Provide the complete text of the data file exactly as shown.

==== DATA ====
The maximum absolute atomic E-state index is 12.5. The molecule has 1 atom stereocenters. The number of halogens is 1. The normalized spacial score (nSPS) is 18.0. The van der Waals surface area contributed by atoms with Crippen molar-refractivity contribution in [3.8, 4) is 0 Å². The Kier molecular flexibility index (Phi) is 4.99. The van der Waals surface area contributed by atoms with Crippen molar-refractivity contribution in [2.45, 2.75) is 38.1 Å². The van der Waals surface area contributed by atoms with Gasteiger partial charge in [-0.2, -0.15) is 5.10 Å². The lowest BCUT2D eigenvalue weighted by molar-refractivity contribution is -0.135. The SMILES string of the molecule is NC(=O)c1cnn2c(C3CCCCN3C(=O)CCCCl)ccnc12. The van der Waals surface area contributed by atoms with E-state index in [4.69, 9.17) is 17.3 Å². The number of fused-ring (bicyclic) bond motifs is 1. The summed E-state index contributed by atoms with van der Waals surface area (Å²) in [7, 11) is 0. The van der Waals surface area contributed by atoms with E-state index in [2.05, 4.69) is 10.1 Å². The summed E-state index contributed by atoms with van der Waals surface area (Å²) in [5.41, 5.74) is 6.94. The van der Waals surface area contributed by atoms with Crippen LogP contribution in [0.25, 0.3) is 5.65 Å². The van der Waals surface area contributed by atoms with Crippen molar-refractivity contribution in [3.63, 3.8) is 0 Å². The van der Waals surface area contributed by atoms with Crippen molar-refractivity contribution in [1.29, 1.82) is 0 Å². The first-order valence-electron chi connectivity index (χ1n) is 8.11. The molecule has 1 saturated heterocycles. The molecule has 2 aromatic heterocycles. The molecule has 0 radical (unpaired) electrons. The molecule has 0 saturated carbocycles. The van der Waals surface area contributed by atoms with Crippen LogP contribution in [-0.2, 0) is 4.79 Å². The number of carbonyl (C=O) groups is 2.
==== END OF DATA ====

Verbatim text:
The maximum absolute atomic E-state index is 12.5. The molecule has 1 atom stereocenters. The number of halogens is 1. The normalized spacial score (nSPS) is 18.0. The van der Waals surface area contributed by atoms with Crippen molar-refractivity contribution in [3.8, 4) is 0 Å². The Kier molecular flexibility index (Phi) is 4.99. The van der Waals surface area contributed by atoms with Crippen molar-refractivity contribution in [2.45, 2.75) is 38.1 Å². The van der Waals surface area contributed by atoms with Gasteiger partial charge in [-0.2, -0.15) is 5.10 Å². The lowest BCUT2D eigenvalue weighted by molar-refractivity contribution is -0.135. The SMILES string of the molecule is NC(=O)c1cnn2c(C3CCCCN3C(=O)CCCCl)ccnc12. The van der Waals surface area contributed by atoms with E-state index in [4.69, 9.17) is 17.3 Å². The number of fused-ring (bicyclic) bond motifs is 1. The summed E-state index contributed by atoms with van der Waals surface area (Å²) in [7, 11) is 0. The van der Waals surface area contributed by atoms with E-state index in [2.05, 4.69) is 10.1 Å². The summed E-state index contributed by atoms with van der Waals surface area (Å²) in [5.41, 5.74) is 6.94. The van der Waals surface area contributed by atoms with Crippen LogP contribution in [0.25, 0.3) is 5.65 Å². The van der Waals surface area contributed by atoms with Crippen molar-refractivity contribution in [3.63, 3.8) is 0 Å². The van der Waals surface area contributed by atoms with Crippen molar-refractivity contribution in [1.29, 1.82) is 0 Å². The first-order valence-electron chi connectivity index (χ1n) is 8.11. The molecule has 1 saturated heterocycles. The molecule has 2 aromatic heterocycles. The molecule has 0 radical (unpaired) electrons. The molecule has 0 saturated carbocycles. The van der Waals surface area contributed by atoms with Crippen LogP contribution in [-0.2, 0) is 4.79 Å². The number of carbonyl (C=O) groups is 2.